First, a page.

The person who emerged from the manuscript was practical, impatient of theatrics and did not suffer fools gladly. The diary is actually full of bitter observations of Herzog’s errors of judgment and ditherings. The impatience to get down from the summit now seems justified, given the price both men paid for their achievement. Yet Lachenal’s selflessness comes through in an entry which gave Herzog a twinge of remorse. Knowing of his companion’s determination to get to the top, Lachenal suppressed his feelings that “I didn’t owe my feet to the youth of France” and followed him: “..if he continued alone, he would not return. It was for him and for him alone that I did not turn around”. But Devies had no hesitation in suppressing this passage.

Roberts focuses on the background of Rebuffat and Terray as well, and recalls his youthful identification with them. He has talked to their widows and detailed their subsequent careers. Both gave up their chances of a summit attempt to help their injured friends off the mountain. Both were ignored, in the honours which were heaped on Herzog. Roberts was fortunate to meet Herzog and the picture that emerges of him is not a pleasant one, constantly emphasizing his achievements, and referring to his amputated digits as “stigmata”.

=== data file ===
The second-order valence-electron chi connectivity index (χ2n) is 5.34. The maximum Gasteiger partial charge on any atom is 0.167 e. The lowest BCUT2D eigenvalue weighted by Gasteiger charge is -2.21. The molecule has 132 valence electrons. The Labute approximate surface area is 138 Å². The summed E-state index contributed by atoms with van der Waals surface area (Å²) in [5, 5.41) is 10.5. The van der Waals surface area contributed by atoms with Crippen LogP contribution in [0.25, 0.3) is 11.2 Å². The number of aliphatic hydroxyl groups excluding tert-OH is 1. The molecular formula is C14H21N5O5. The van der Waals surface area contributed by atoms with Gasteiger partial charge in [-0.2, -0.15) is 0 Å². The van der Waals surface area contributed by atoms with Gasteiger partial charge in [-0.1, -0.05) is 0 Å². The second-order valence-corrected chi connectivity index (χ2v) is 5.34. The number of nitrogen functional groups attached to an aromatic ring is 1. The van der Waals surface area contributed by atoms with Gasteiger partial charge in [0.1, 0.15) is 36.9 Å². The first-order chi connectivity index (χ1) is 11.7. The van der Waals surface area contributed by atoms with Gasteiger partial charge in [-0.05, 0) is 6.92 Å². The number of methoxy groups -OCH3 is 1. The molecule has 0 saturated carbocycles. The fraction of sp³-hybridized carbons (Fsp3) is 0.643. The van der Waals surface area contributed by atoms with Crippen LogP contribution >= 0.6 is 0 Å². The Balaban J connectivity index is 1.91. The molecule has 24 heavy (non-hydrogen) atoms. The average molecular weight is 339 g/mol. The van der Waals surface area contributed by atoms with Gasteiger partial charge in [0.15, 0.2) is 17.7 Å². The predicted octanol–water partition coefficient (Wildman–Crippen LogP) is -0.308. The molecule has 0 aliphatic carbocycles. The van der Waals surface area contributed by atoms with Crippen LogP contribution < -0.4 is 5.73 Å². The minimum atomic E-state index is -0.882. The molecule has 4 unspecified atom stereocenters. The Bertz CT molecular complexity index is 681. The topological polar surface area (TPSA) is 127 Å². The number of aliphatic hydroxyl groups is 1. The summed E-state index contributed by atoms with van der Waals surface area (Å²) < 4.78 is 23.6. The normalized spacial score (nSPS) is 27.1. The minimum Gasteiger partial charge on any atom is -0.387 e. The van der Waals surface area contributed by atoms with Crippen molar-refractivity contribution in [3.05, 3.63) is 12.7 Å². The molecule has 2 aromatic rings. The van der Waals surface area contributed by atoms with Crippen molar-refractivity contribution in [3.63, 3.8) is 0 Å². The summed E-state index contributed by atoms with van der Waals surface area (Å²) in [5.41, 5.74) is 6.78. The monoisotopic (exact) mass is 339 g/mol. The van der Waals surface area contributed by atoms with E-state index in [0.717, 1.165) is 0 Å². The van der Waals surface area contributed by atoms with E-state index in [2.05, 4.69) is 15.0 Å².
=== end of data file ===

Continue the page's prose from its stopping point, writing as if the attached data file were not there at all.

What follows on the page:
Ultimately, Roberts admits that no single person can ever grasp what happened on June 3, 1950. Even Herzog gets his due for his courage and perseverance; that his tale is not the whole in no way undermines its heroic qualities.    

Michel Foucault: The Essential Works 2, Aesthetics
Edited by James Faubion, Allen Lane, £15